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Changing Your Perception: “ANTIFORM” Brings Experiential Art to Stony Brook

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Artists Mitch Patrick, Lindsay Packer and John Ros strike a pose at their exhibition in the Paul W. Zuccaire Gallery. Photo by James Dang.

“ANTIFORM,” a new exhibition featuring unconventional work by New York artists Lindsay Packer, Mitch Patrick and John Ross, is on display until February 18 at the Paul W. Zuccaire Gallery located in the Staller Center for the Arts.

The exhibition features art that is meant to relate the viewer to their own environments, either physical, perceptual or digital. Its title, “ANTIFORM,” is inspired by an art movement of the late 1960s, during which artists began to experiment with more materials and processes.

“The most important thing about this exhibition is that it’s experiential,” said Karen Levitov, director and curator for the Zuccaire Gallery. “It transforms the space. We blacked out the windows to control the light, as there are many projected light pieces and videos, and pieces that use light. I think that the experience of the exhibition is really what’s important.”

The three artists collaborated to construct most of the exhibition’s pieces on-site using materials they found around the Staller Center. The exhibition is filled with optical projections that highlight aspects of the gallery space, and also includes some video pieces that were made previously. “ANTIFORM” is the first exhibition that Packer, Patrick and Ross have worked on together.

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“ANTIFORM” artist John Ros discusses one of the pieces on display with a student. Photo by James Dang.

During a salon held by the gallery, Lindsay Packer, one of the artists, explained her artistic process. She was excited that the Zuccaire Gallery had stage lights that she could use in constructing her art, and she explained that she uses white light and red, blue or green lights to create different colors to make the optical projections seen in the gallery.

“It always amazes me that red and green, when you put them together, make yellow,” Packer said. “You put these two rays of light together, and they interfere with each other and combine to make a new color. But they both still exist.”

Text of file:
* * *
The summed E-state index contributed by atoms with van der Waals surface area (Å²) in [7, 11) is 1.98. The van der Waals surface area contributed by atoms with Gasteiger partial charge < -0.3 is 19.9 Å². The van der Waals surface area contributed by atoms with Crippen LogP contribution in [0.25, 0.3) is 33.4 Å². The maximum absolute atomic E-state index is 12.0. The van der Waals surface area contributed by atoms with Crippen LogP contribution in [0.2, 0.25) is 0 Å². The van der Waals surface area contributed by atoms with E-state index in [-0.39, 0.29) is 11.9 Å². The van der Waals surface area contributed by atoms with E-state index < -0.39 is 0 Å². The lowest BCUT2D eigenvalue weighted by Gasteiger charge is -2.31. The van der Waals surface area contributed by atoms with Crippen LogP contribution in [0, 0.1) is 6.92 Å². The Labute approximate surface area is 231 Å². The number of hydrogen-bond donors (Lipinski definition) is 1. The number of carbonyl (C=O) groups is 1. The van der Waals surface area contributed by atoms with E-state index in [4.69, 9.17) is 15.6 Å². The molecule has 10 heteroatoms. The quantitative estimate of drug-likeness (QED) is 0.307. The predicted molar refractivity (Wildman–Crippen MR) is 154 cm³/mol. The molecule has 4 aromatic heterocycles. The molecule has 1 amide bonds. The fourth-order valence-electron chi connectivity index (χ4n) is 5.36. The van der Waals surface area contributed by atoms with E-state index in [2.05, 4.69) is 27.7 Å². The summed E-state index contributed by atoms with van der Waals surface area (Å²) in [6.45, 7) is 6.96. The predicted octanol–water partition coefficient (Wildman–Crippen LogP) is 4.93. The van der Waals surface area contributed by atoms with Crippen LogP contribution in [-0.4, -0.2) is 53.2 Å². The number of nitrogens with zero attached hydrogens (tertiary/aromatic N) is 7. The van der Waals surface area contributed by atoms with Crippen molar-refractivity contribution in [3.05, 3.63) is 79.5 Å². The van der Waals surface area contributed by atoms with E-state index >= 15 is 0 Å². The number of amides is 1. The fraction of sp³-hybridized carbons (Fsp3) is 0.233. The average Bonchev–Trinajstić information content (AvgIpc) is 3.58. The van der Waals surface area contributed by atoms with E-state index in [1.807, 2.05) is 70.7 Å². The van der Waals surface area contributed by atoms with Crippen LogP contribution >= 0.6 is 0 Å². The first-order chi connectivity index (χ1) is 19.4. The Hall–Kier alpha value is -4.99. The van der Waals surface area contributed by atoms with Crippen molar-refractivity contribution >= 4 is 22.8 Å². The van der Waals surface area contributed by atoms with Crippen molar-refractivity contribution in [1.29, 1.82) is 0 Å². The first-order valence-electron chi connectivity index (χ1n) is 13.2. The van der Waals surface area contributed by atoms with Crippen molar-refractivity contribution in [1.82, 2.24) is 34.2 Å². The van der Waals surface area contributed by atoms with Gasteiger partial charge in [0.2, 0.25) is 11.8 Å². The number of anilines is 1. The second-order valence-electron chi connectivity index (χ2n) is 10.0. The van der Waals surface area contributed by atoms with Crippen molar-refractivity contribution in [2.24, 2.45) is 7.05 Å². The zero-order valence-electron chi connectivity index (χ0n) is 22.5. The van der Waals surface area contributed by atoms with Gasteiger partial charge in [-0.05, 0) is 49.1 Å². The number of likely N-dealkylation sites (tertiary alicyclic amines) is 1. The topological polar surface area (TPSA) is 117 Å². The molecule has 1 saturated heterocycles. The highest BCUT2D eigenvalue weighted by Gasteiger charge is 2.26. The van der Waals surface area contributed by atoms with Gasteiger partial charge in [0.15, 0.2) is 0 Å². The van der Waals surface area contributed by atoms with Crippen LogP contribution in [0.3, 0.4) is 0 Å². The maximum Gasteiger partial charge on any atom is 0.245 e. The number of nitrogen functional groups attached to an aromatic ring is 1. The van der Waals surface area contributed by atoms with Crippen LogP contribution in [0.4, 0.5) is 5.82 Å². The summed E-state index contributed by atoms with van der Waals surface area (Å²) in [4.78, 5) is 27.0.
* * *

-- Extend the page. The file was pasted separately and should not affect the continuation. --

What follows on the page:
The set-up period for “ANTIFORM” was different than other exhibitions hosted at the Zuccaire Gallery — usually the art is shipped to the gallery and an artist may or may not help put it together. But for this show, the artists worked together at the gallery to create the exhibition.

“It was really kind of an intense residency period,” said Levitov. “The artists were in the space working for almost two weeks.”

This is the first exhibition of the Spring 2017 semester at the Zuccaire Gallery. There are three exhibitions scheduled for this semester, including “ANTIFORM,” one exhibition in the summer during the Stony Brook Film Festival, and two more professional exhibitions in the fall.

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Zuccaire Gallery visitors meet artist Lindsay Packer as they enjoy the full exhibition.

“With all of our exhibitions — some of them are really beautiful, some of them give you something to think about, some of them are political — our goal is to give people something interesting to think about and learn about, and to use their brain in a different and creative way,” Levitov said.

There are five galleries on campus for students to visit and enjoy different individual art exhibitions, each hosting a few exhibitions every year.

“I think it’s super important for people to come see art, even for students who aren’t in the arts, just to see how other people see the world and think,” Maggie Avolio ‘19, an art student in the MFA program who helped construct the exhibition, said.

As the semester continues, make sure to visit the Zuccaire Gallery and the other galleries on campus to take some time to enjoy the arts and culture on campus.

— By Joshua Pietzold

Joshua Pietzold ‘18 is a journalism major interning with the Office of Communications and Marketing.

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